That's why I started to wonder whether the dielectric nature of insulators might offer an explanation where the shield is actually altering the local field - the only way it can do that as far as I am aware is by becoming polarised and generating an opposing (canceling) field.

I am not suggesting that a shield does not also work by physical blocking but I am saying that if it worked exclusively by such blocking with no effect on field strength then I would expect to hear that the benefits of shields are lost as soon as sufficiently high rates of bulk movement or agitation are introduced.

If someone on the forum says - "yes, that's right you have to keep agitation down to sensible limits when using shields otherwise the benefit of the shield is completely lost" then I would see no contradiction and no need for anything more complex than the simple blocking explanation. I would expect to find out that polarisation of the shield reduced field strength but perhaps not enough for it to be a particularly important factor in the shielding mechanism.

The "evidence" suggesting another mechanism is at play for me boils down to my understanding that agitation is not counter productive to shielding.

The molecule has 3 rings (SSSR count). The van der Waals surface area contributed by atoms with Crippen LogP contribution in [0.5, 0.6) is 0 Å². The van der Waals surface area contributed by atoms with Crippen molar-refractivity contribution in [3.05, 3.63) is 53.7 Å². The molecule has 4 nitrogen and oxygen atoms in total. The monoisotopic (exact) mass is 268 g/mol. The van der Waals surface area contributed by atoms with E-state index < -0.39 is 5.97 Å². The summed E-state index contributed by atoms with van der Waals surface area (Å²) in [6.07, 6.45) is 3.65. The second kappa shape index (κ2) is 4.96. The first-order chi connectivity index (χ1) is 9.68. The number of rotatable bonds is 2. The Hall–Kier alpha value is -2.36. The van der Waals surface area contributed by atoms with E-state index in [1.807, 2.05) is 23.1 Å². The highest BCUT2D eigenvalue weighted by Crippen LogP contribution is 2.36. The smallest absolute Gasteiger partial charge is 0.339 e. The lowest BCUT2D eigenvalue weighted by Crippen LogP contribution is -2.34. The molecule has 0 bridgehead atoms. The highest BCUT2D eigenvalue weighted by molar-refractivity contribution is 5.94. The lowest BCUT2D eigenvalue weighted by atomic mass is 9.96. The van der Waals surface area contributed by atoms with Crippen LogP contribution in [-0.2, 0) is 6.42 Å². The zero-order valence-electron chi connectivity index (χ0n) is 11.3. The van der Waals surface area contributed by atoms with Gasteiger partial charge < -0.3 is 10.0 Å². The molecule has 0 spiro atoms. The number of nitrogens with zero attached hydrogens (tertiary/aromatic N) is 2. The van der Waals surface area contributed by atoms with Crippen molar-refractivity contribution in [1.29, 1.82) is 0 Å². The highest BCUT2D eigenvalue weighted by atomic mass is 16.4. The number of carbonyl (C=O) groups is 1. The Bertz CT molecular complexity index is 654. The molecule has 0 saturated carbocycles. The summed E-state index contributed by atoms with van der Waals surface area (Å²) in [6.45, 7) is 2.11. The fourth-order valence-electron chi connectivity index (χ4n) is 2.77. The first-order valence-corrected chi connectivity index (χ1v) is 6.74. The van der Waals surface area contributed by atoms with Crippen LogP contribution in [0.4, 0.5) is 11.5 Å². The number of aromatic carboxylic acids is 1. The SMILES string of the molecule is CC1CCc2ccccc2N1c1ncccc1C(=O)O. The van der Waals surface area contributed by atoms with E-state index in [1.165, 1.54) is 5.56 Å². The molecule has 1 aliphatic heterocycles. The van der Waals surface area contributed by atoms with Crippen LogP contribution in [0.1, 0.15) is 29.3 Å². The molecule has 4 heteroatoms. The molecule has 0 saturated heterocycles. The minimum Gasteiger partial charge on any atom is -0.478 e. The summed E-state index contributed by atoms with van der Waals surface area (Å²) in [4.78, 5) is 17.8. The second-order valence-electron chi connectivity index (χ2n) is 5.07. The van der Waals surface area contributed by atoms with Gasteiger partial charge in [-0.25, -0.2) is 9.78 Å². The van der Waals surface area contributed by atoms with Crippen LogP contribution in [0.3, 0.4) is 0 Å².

Jon Light
- Saltum Denmark

"Physical Chemistry"
by A.J. Mee

on AbeBooks

or Amazon

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"Technology of Electrodeposition"
by A.T.Vagramyan

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A. Hi Jon
I admire your persistence here and on thread 19693 but you have opened a subject that cannot be answered in a few words.

I will try. Conduction in solids is by transfer between the outer shell electrons. In electrolyte solutions current is carried by ions. The number of these depends on the concentration and degree of dissociation, temperature, viscosity etc.. In addition cations are not the simple ions shown in elementary texts but are solvated i.e. associated with one or more water molecules. This affects their mobility and their relative mobility is measured by the transport number. You will find a much more complete explanation with (many pages of maths) in any standard textbook of Physical Chemistry (e.g A.J. Mee) ⇨
For the application of this to electroplating I would suggest Technology of Electrodeposition A.T.Vagramyan, Draper, 1961 ⇨
At a quick count he devotes 76 pages to the subject - which is why I shall stop here.

Please do not rely on wikipedia for a comprehensive explanation. It is often a good place to start but barely scratches the surface.

geoff smith
Geoff Smith
Hampshire, England

! Hi Jon. You make a good point about electric fields existing even in the absence of conducting ions or anything else, such that an electric field can penetrate insulating materials like shields, so my theory of shields is a simplification which I don't fully understand. All I can say in my defense is that I think it's closer to right than to wrong :-)
Luck & Regards,

pic of Ted Mooney
Ted Mooney, P.E. RET
Striving to live Aloha - Pine Beach, New Jersey